A velvet fist in an iron glove? China talks tough about Taiwan, but shows signs of a softer policy
Chinese President Xi Jinping pledged this month to punish self-ruled Taiwan for any moves toward legal independence from China. The next day a Chinese aircraft carrier passed through the Taiwan Strait that separates the two sides.
You might expect this thunder from a leader in Beijing who can rule for life and says Taiwan must unify with China. The Communist leadership has sworn for seven decades to unify, somehow, with democratic Taiwan. China also commands the world’s third strongest military.
But people who follow Chinese politics expect Xi to use the luxury of multiple terms in office to explore a softer and possibly more persuasive approach to the unification goal. On March 12 the National People’s Congress confirmed that Chinese presidents can serve an unlimited number of five-year terms, not just two. Xi, 64, began his first in 2013.
“For sure they will carry on this policy,” said Liu Yih-jiun, public affairs professor at Fo Guang University in Taiwan. Economic sweeteners, he said, “will have a very serious positive impact on relations between Taiwanese people and the Chinese government.”
China has claimed sovereignty over Taiwan since the Chinese civil war of the 1940s, when Chiang Kai-shek’s Nationalists lost to the Communists and fled to the island. Polls in Taipei show most Taiwanese now prefer autonomy over unification.
The softer approach to Taiwan has already started. On Feb. 28, Beijing announced a list of measures that make it easier for Taiwanese to work, study and invest in China. Those incentives in effect treat Taiwanese as Chinese citizens, not as outsiders. Tax breaks and special land-use rights are among the 31 measures.
The Chinese government’s Taiwan Affairs Office suggested the same day that Taiwanese investors join infrastructure projects that are part of China’s Belt and Road Initiative. That term refers to the $900-billion plan for ports, roads and railways in up to 65 Eurasian countries where China hopes to increase trade.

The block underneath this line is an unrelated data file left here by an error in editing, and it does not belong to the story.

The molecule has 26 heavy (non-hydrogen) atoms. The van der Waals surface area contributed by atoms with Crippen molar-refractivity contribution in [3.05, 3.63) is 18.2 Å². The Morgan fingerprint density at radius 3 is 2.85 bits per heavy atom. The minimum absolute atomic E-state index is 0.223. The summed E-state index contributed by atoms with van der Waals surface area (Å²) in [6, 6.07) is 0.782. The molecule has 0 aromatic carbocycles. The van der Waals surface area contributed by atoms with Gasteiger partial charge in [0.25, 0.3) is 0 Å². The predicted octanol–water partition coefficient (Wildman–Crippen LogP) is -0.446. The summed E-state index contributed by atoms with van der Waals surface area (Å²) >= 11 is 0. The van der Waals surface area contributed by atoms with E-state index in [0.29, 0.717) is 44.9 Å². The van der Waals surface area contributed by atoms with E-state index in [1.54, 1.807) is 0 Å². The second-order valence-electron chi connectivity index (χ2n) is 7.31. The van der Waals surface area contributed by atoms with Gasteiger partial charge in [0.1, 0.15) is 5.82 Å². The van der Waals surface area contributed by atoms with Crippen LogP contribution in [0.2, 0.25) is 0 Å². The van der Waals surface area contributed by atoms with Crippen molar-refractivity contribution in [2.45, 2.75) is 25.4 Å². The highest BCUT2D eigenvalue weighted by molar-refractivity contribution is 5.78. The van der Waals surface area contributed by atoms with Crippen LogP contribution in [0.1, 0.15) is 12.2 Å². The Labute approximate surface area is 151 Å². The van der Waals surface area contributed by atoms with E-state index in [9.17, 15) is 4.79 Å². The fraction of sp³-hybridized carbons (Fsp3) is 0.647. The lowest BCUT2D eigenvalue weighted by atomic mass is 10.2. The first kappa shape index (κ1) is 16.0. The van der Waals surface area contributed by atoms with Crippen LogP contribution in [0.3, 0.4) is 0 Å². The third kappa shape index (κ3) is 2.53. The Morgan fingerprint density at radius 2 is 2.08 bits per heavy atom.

China also plans to set up “cross-strait industrial cooperation zones,” the office added. Separately, a startup incubator near the Chinese financial hub of Shanghai is offering rent subsidies and free office space for Taiwanese entrepreneurs.
The Chinese securities regulator showed in a March 19 case it can fast-track applications from Taiwanese companies that want to be listed on stock exchanges in Shanghai or Shenzhen. Foxconn Industrial Internet Co., which is based in Taiwan, won permission for an IPO the same day it applied, Taiwan’s Central News Agency said. That’s down from the usual wait time of six to 12 months.
Mainland China’s “soft approach has become more sophisticated than before,” said Yun Sun, senior associate with the Stimson Center’s East Asia Program in the United States. “Xi will continue to provide economic incentives to Taiwan.”
Economic incentives stand to work because Taiwan’s economy is growing between 2% and 3% per year compared to nearly 7% in China. Taiwanese who have worked in China already say they see more chances for promotions and career change. Recruiting firm ManpowerGroup says skilled Taiwanese workers can earn 1.2 to 1.3 times more money in China than at home.
At least 1 million Taiwanese already invest in China. Government incentives could motivate them to expand in China rather than in cheaper places such as Vietnam.